FaceApp is the most popular free app on Google Play and Apple’s App Store thanks to an age filter that makes people in photos look much older. But while countless photos of aged celebrities and casual FaceApp users have been shared online in the past week, there are mounting concerns with how FaceApp handles user data.
FaceApp first became popular in 2017; the app uses artificial intelligence to alter people’s faces using a variety of filters. Photos added to FaceApp are uploaded to a server for processing before being sent back to the user.
FaceApp’s terms of service gives the company license to use photos and other information uploaded by users for commercial purposes, including their name, likeness, and voice. The terms of service also state that FaceApp may continue to store user data after its deleted from the app. The company says the data could be retained to comply with “certain legal obligations,” but there is no limitation on how long the data can be kept
FaceApp did not immediately respond to a request for comment.
FaceApp provided TechCrunch with an itemized statement to clarify its policy amid the privacy concerns. Though the terms of service suggest that data can still be transferred to the Russian development team, the company claims that user data remains on the server-side. FaceApp says that photos stored on the server are kept to make the editing process more efficient for its users, and the photos are usually deleted within two days.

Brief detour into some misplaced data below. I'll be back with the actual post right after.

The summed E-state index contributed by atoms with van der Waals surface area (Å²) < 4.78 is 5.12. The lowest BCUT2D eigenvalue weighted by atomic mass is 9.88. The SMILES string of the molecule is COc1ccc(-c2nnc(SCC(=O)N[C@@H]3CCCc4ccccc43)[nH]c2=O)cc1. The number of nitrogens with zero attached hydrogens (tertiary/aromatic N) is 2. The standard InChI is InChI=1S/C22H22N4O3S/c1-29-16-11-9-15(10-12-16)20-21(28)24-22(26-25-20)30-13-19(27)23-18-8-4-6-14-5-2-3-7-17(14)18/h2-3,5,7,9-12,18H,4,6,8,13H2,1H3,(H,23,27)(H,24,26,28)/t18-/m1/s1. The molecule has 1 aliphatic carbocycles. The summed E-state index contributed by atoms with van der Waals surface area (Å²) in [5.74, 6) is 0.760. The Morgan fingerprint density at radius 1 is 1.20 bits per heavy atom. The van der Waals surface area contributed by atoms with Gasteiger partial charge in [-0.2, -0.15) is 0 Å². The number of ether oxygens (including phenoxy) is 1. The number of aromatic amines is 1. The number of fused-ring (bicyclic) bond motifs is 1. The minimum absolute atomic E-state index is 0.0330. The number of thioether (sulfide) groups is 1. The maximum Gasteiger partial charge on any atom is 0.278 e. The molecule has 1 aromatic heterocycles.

The company said they also accept user requests to remove all personal data from their servers. However, the FaceApp claims the support team is currently backlogged with those requests as a priority. FaceApp also said that 99% of users choose not to log in, so they don’t have much in the way of identifying information.
Last year former special counsel Robert Mueller’s office charged more than a dozen Russian citizenswith crimes related to a vast social media campaign meant to impact the 2016 presidential election. The St. Petersburg-based Internet Research Agency (IRA) used false identities on Facebook, Twitter, and other social media platforms to spread fake news and propaganda.
While the actions of some bad actors in Russia should not condemn every Russian-based company, some FaceApp users and critics are reasonably concerned that their names and photos uploaded to FaceApp could end up being misused or leaked to the wrong company. FaceApp’s statement said they won’t sell data to third-party companies and data is not being transferred to Russia.
There are some additional security concerns with the iOS version of FaceApp due to the way iPhones handle photo security. While users can block FaceApp and other apps from viewing their full photo library, through the iPhone’s settings, Techcrunch noted a loophole in iOS 11 that gives apps permission to access one photo at a time if the user grants permission.
So far security experts have not detected any unusual practices with the current version of FaceApp, but as with all apps, users should be mindful of their lack of control when sharing photos and other personal data.
Source Scooper, BI